When prospective SPARK supervisors applied to take part in the program, they had to submit a statement of intent, sharing their personal stories and reasons for wanting to be involved.
For example, in his submission, Dr. Daneman discussed how racial equality was always important to him. He was born in South Africa during the apartheid, but was brought to Canada by his parents as an infant so that he could be raised in a more just society. He grew up idolizing Nelson Mandela and says he’s excited to be a part of SPARK, something that will help contribute to “true, equal opportunity for justice, education, health and happiness.”
“Being able to have supervisors and physicians actually share of themselves and explain why they were excited about the program sets you up with a feeling of not just being accepted, but very much embraced and brought into the fold,” says Amal.
This sense of mutual respect and collaboration, versus the typical supervisor-to-student power imbalance you might find in other research environments, is an intentional part of this innovative program.
“There is an injury that comes from being racialized,” says Dr. Norris. “When you have faculty who say, ‘I see you, I know you, I feel for your struggle,’ it helps bridge that experience and heal the wound.”
Amal, who is a member of U of T’s Black Medical Students Association, says that with the rise of conversations surrounding anti-Black and anti-Indigenous racism, some engagement can seem performative and disingenuous. But both she and Sophie agree that the efforts made by SPARK to enhance their communities have been genuine, self-reflective and welcoming — qualities that Dr. Norris is proud to see in both racialized SPARK supervisors and allies who’ve supported the program.
Dr. Tinmouth echoes this, specifically giving kudos to all those who enthusiastically helped financially.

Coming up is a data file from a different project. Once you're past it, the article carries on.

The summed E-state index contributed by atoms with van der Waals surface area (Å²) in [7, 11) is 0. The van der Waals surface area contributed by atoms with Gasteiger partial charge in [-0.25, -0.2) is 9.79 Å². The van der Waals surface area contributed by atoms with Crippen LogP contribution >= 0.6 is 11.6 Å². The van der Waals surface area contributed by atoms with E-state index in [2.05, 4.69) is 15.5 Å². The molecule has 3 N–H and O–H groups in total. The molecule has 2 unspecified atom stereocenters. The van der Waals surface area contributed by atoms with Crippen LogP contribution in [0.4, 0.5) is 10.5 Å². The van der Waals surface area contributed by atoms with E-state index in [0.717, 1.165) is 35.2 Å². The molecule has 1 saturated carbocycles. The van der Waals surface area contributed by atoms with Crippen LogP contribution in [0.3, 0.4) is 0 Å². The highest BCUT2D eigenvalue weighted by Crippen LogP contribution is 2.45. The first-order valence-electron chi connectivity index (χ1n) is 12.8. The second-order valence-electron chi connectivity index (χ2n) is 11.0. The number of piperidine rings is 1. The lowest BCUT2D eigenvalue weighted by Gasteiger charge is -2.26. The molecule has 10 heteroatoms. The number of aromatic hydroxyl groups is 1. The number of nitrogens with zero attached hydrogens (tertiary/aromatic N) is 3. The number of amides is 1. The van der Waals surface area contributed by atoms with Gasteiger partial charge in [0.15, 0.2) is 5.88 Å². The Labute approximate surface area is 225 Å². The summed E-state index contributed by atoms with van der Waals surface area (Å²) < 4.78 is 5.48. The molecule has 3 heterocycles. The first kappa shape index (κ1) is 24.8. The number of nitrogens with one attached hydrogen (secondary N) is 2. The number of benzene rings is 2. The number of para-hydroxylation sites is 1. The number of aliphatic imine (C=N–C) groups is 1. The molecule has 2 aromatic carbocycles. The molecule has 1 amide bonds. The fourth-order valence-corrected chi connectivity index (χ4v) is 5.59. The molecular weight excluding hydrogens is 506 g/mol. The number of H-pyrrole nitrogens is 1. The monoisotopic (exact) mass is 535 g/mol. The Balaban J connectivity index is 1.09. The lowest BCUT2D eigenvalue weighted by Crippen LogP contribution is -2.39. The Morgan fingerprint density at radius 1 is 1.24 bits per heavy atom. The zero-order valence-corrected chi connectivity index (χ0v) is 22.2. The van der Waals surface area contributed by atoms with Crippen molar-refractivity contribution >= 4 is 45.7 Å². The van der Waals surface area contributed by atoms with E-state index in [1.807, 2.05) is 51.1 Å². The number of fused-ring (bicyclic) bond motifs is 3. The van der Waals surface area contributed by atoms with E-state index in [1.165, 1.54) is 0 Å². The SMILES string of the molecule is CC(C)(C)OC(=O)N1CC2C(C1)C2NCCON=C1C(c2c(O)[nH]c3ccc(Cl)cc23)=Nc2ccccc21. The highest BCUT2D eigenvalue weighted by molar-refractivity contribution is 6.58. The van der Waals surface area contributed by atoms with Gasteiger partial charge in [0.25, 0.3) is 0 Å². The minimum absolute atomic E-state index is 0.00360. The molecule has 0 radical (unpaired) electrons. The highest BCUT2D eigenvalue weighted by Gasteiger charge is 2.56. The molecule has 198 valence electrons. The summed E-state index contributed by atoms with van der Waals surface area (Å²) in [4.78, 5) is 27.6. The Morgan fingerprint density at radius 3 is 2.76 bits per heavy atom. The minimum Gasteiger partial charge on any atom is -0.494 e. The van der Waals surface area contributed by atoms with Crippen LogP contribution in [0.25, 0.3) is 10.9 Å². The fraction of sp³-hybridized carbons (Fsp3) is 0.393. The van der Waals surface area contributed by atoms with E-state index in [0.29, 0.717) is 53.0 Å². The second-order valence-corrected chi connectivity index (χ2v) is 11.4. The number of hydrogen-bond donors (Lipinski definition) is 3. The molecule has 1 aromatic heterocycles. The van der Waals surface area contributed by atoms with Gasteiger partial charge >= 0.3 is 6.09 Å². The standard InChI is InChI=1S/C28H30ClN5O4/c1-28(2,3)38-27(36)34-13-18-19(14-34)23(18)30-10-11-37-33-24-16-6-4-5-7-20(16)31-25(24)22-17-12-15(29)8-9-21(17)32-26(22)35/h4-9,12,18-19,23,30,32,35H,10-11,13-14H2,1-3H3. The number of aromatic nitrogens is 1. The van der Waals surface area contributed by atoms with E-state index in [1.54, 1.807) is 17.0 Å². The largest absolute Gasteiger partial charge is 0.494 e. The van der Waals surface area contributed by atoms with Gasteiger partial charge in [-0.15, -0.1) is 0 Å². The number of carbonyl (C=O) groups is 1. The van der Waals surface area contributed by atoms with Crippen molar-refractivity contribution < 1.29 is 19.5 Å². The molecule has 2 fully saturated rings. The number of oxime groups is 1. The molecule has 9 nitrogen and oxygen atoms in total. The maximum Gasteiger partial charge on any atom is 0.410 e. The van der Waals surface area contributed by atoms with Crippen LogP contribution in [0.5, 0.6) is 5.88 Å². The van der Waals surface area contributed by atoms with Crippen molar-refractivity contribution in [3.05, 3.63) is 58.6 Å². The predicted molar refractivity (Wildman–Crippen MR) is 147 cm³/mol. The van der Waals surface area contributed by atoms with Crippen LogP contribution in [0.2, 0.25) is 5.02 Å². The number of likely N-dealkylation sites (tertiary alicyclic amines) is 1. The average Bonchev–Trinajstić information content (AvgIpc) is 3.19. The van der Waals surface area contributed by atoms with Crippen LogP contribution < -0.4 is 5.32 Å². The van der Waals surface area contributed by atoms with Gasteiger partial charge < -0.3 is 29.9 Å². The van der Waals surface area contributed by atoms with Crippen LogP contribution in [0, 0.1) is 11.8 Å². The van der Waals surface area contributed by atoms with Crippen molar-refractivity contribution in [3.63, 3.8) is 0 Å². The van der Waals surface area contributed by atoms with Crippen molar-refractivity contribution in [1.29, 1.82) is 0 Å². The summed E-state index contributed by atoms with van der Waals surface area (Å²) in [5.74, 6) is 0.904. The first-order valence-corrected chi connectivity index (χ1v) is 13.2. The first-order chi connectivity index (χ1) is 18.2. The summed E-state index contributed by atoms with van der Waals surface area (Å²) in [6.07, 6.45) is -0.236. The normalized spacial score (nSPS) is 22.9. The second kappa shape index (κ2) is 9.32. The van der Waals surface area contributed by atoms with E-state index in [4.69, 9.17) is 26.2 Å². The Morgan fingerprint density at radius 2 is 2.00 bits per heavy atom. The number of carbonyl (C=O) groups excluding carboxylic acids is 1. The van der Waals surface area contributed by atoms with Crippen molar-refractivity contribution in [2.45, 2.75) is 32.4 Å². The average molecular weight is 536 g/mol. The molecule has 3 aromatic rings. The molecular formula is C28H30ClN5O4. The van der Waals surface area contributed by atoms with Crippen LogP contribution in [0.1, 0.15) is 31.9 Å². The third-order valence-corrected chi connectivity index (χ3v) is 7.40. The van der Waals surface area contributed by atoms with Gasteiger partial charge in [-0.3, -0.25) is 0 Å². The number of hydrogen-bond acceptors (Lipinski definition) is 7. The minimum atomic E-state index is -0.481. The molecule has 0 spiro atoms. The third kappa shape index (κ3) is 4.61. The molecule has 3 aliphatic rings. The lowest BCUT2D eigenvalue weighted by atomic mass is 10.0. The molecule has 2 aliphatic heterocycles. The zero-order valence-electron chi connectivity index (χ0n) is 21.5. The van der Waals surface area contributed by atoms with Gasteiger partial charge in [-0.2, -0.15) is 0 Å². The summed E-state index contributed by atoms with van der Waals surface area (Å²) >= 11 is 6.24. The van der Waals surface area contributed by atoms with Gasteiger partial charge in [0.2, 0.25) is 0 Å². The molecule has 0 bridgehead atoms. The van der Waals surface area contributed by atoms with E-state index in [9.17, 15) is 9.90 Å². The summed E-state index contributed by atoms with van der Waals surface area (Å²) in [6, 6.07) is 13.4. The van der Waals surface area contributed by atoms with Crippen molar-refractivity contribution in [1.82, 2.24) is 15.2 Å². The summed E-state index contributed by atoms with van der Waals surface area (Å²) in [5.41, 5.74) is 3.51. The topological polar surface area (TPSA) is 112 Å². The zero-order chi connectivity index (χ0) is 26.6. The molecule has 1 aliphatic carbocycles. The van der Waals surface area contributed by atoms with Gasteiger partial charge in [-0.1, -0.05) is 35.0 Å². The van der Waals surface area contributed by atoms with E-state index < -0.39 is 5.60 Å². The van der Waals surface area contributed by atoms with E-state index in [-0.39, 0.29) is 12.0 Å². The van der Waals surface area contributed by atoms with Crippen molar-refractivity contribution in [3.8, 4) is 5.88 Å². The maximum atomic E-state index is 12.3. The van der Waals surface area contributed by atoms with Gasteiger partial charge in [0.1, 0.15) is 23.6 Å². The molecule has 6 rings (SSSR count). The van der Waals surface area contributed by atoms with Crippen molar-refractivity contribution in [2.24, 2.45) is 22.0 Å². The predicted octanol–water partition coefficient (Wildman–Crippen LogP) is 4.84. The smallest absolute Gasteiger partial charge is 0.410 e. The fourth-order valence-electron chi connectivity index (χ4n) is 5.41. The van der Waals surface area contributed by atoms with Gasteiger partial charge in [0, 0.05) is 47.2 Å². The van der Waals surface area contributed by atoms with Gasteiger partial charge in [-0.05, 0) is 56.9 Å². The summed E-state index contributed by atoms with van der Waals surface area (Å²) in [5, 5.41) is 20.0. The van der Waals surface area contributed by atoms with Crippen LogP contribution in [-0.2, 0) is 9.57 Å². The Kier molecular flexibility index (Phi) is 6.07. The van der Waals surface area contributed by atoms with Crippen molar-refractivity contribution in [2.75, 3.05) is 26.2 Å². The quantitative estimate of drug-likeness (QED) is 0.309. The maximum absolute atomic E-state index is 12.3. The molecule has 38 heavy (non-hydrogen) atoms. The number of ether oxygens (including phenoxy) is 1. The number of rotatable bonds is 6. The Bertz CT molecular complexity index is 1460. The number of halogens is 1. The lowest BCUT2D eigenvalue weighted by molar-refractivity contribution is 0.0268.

“We could not have pulled this without the quick support of the organization, the Sunnybrook Department of Medicine and the Sunnybrook Research Institute,” she says. “It was remarkable, and we were able to start the program this summer.”
“I think it’s really fantastic the way the Sunnybrook community answered the call,” says Dr. Norris.
The long-term impacts
While SPARK is aimed at helping students elevate their educational opportunities and medical careers, its impact will be felt beyond the program, through the work that students will go on to do in the community.
“I have a very large interest in Indigenous health, and I plan to do lots of outreach and really form my future practice around that,” says Sophie.
She also notes that Indigenous people are highly represented in the Toronto patient population but very poorly represented in the physician population — characteristics that she wants to change.
“Representation is so important,” she says. “I know that I can make an impact.”
Amal says she’s still figuring out what her medical career will look like, but she’s grateful that SPARK has exposed her to physicians with all kinds of different paths.
Regardless of where her medical career goes, Amal says, “I’m really interested in inequality — how do you address that, and why does poverty exist in society? Why are certain people marginalized?” Looking forward, she says, “I want to be involved in addressing and alleviating some of those issues.”
While Amal and Sophie move toward those goals, they will continue working on their SPARK research projects, transitioning from full-time summer hours to part-time hours throughout the school year.
As for Dr. Norris, Dr. Tinmouth, Dr. Daneman and the rest of the SPARK team, they will continue advocating for Black and Indigenous medical students by seeking to secure the support and funding to allow SPARK to continue and grow beyond this pilot year.
“My hope for SPARK is that other hospitals will follow Sunnybrook’s footsteps,” says Dr. Norris. “SPARK exemplifies transformational actions from the hospital’s leadership team that will bolster the future of Black and Indigenous learners for success in medicine, which will lead to greater representation, fairer opportunities and better care for all.”
*Black physician stats: https://www.utoronto.ca/news/we-need-ensure-cultural-shift-u-t-s-onye-nnorom-why-canada-needs-more-black-physicians
**Indigenous physician stats: https://globalnews.ca/news/4769750/access-aboriginal-doctors-struggle-indigenous-population/